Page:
In 2014 Paul Kohler was savagely attacked in his own home. At the time he was working as an academic lawyer, living in South London with his wife, Sam, and their four daughters. With his wife and eldest daughter, he later went to meet one of the attackers through a restorative justice process set up by the charity Why Me?.
It was an evening like any other. We’d had dinner, my eldest daughter was at the top of the house with her boyfriend, my three other daughters had gone out, and my wife and I were playing a card game downstairs. Then there was this knock on the door and when I opened it four men piled into the hallway, violently attacking me and shouting over and over, “Where’s the money?”
My wife had gone upstairs to our bedroom seconds before so I instinctively protected the stairs but they beat me to the ground and sat on me while two of them went up to confront Sam, making her lie down with her face covered. The other two tried to tape my mouth and threatened to beat me with a heavy cabinet door that had broken off in the melee. Thankfully my daughter at the top of the house hearing the commotion rang 999. Because of this the police came within eight minutes and I’m pretty sure saved my life.
I was in hospital for a few days and although I was in pain I didn’t feel a huge amount of mental trauma. I think it helped that when I came home I lay down in each of the positions where I’d been attacked because I wanted to recapture these spaces without the attackers looming in my vista. Also because I was the one who was physically injured I saw myself getting better as the wounds healed. It was far harder for my wife and daughter. My wife was threatened but not physically attacked. And my daughter, having barricaded herself in her room, had imagined her parents being murdered. She moved out for a year soon afterwards in part, I think, because she now felt uneasy at home.
The attackers were Polish nationals and the Polish community, here and abroad, were incredibly kind. I received literally thousands of emails. They wanted to apologise to me. I remember a Polish woman coming up to me in the street and asking for my forgiveness. So I held her hands and said it wasn’t for her to apologise for her compatriots.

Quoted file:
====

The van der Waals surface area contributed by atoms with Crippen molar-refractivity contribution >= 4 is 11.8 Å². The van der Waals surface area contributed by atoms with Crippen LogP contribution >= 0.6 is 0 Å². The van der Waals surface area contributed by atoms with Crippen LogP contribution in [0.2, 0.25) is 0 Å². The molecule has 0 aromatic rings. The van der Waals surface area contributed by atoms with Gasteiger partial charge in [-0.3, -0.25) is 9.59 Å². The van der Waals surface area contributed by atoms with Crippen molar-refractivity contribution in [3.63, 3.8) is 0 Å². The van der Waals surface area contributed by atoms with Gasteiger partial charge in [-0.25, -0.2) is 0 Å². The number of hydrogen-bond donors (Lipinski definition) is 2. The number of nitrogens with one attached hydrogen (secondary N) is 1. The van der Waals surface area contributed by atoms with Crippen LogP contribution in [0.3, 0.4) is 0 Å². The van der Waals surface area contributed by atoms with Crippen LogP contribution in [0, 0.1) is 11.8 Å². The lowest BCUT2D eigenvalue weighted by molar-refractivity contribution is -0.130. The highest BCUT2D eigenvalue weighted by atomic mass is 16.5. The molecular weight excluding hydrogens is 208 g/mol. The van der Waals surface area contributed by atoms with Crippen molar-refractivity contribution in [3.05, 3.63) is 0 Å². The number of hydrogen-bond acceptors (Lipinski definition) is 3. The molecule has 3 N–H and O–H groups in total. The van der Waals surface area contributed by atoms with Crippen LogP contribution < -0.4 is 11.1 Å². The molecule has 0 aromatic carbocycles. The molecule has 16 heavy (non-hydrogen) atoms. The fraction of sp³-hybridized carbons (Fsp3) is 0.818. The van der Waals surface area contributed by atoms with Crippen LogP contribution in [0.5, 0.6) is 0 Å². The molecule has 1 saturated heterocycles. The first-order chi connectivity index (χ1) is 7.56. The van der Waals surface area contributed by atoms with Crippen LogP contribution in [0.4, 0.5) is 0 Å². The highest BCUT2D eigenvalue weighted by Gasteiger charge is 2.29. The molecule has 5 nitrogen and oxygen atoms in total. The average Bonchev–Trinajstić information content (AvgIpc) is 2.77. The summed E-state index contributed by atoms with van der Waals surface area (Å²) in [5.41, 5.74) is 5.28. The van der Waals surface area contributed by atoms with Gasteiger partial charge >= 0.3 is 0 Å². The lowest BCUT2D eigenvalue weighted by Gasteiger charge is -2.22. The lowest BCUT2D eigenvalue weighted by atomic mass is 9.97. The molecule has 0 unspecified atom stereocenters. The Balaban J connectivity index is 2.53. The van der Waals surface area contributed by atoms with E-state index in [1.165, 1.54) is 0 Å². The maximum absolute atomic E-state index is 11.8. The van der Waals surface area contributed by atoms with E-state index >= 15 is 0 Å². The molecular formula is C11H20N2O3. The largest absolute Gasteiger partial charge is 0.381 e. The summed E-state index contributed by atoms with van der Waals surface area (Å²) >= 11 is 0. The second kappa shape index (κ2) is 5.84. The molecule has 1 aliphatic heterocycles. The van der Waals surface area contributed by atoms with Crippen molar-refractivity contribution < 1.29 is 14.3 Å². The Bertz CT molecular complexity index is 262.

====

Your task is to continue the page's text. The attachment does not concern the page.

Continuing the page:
Two of the attackers were caught on the night; the other two were only apprehended after the media used a graphic photo of me covered in bruises to bring attention to the story. But unfortunately some elements of the press misused the story; for instance it was used to pump up anti-immigrant, anti EU feeling. I was turned into an English hero defending his castle against foreign invaders. I wasn’t happy with that.
When the charity Why Me? contacted us to ask if we’d like them to try to facilitate a restorative justice meeting with one or more of the attackers we agreed as it seemed a way to get some answers. The process lasted more than a year until eventually a meeting in prison was arranged between myself, my wife, my eldest daughter and one of the attackers. The other attackers were not considered appropriate for restorative justice.
I went into this meeting wanting to know why they’d attacked me. My wife wanted to tell him how awful it had been for her, and my daughter wanted to find out if he was going to mend his ways. In the end during the course of a two-hour meeting it emerged that only my daughter’s question was of importance. I was never going to find out why they’d chosen me. I suspect they had got the wrong house in a gangland attack. My wife discovered that actually he knew already exactly how she felt because of the way she’d looked at him during the attack. My daughter’s question mattered because he apologised to us and we needed to find out whether the apology was genuine or superficial, and that resulted in us quizzing him about what he was planning to do with the rest of his life to test whether his remorse was heartfelt. He said he was to improve his education in prison, attending English classes and trying to mend his ways and persuaded us he was genuine.
My daughter was hugely helped by the meeting because it demythologised the attacker. He stopped being a monster in her mind and that was very important in her recovery resulting in her returning home. I’m not sure what effect the process had on me but my wife was more equivocal because she felt annoyed with herself afterwards. Even though Why Me? had stressed that you don’t have to forgive, Sam felt she’d been too forgiving of him.
For me forgiveness felt quite natural, as it helped me move on.
People occasionally say how religious I must be to forgive, but as a confirmed agnostic I disagree. As an article discussing my case in the Christian Today at the time argued, forgiveness is part of the human condition; an aspect of our humanity rather than our religion. Forgiving the perpetrator is a means of dealing with your internal issues and ensuring you’re not embittered by the experience. So forgiveness, paradoxically, is in some senses a selfish act, or at least a self-centred one, which helps you move on from the trauma. The consequence of that is of course that you do end up forgiving the perpetrator; but that’s not your motivation but a by-product of the process.
Paul is still an academic lawyer and now also works as a Councillor in South West London.
Why me? delivers and promotes access to Restorative Justice for everyone affected by crime.
The Christian Today article “The dark side of forgiveness: How churches sometimes ask too much” is available here.